Making wine, or indeed any alcoholic beverage, starts with taking a base liquor, be it grape juice, apple juice, barley malt solution, or whatever, and fermenting it with a yeast culture to produce alcohol. The result is a drink that’s intoxicating but rough, and the magic that turns it into a connoisseur’s tipple happens subsequently as it matures. The environment in which the maturation happens has a huge influence on this, which is one of many reasons why wine from the cellar of a medieval chateau tastes better than that from an industrial unit in southern England. The Californian company was attempting to speed up this process by leaving the bottles beneath the waves. Continue reading “The Briny Depths Give Wine An Edge, But How?”
It is a classic rite of passage for nerdy kids to write secret messages using lemon juice. If you somehow missed that, you can’t see the writing until you heat the paper up with, say, an old-fashioned light bulb. If you were a true budding spy, you’d write a boring normal letter with wide spacing and then fill in the blanks between the lines with your important secrets written in juice. This is a form of steganography — encoding secret messages by hiding them in plain sight. [Randomona] shares a different technique that seems to be way cooler than lemon juice using, of all things, turmeric. This isn’t like the invisible ink of our childhood.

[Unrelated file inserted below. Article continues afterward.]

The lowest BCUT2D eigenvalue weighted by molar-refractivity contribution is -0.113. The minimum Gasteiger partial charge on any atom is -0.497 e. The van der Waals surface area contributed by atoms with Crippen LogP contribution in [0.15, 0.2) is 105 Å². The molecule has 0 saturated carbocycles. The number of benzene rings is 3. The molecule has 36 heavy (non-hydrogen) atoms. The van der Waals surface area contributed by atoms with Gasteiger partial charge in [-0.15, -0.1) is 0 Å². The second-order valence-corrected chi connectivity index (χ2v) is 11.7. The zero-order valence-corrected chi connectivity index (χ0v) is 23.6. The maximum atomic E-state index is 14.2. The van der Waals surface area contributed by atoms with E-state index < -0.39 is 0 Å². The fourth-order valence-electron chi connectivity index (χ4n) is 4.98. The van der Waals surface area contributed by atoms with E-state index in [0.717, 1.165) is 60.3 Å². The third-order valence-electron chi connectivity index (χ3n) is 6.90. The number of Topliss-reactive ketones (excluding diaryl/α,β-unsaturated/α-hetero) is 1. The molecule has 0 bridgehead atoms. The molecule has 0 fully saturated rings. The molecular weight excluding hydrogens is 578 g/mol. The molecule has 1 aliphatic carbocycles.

That’s probably a good thing. We doubt an LED bulb makes enough heat to develop our old secret messages. [Ranomona’s] ink doesn’t use heat, but it uses a developer. That means you must make two preparations: the ink and the developer. The results are amazing, though, as shown in the video below.
Continue reading “Kitchen Steganography With Turmeric”
There’s some nifty research from the University of Bayreuth, together with partners in China and the U.S., on creating supremely tough aluminosilicate glass that boasts an unusual structure. The image above represents regular glass structure on the left, and the paracrystalline structure on the right.
Aluminosilicate, which contains silicon, aluminum, boron and oxygen, is a type of oxide glass. Oxide glasses are a group to which borosilicate and other common glasses belong. Structurally speaking, these glasses all have a relatively disordered internal structure. They’re known for their clarity, but not especially their durability. Continue reading “Supremely-tough Glass Performs Under Pressure”
[Sebastian] probably didn’t think he was wading into controversial waters when he posted on his experimental method for etching PCBs (in German). It’s not like etching with hydrochloric acid and peroxide is anything new, really; it was just something new to him. But is it even possible these days to post something and not find out just how wrong you are about it?
Sadly, no, or at least so it appears from a scan of [Sebastian]’s tweet on the subject (Nitter). There are a bunch of ways to etch copper off boards, including the messy old standby etchant ferric chloride, or even [Sebastian]’s preferred sodium persulfate method. Being out of that etchant, he decided to give the acid-peroxide method a go and was much pleased by the results. The traces were nice and sharp, the total etching time was low, and the etchant seemed pretty gentle when it accidentally got on his skin. Sounds like a win all around.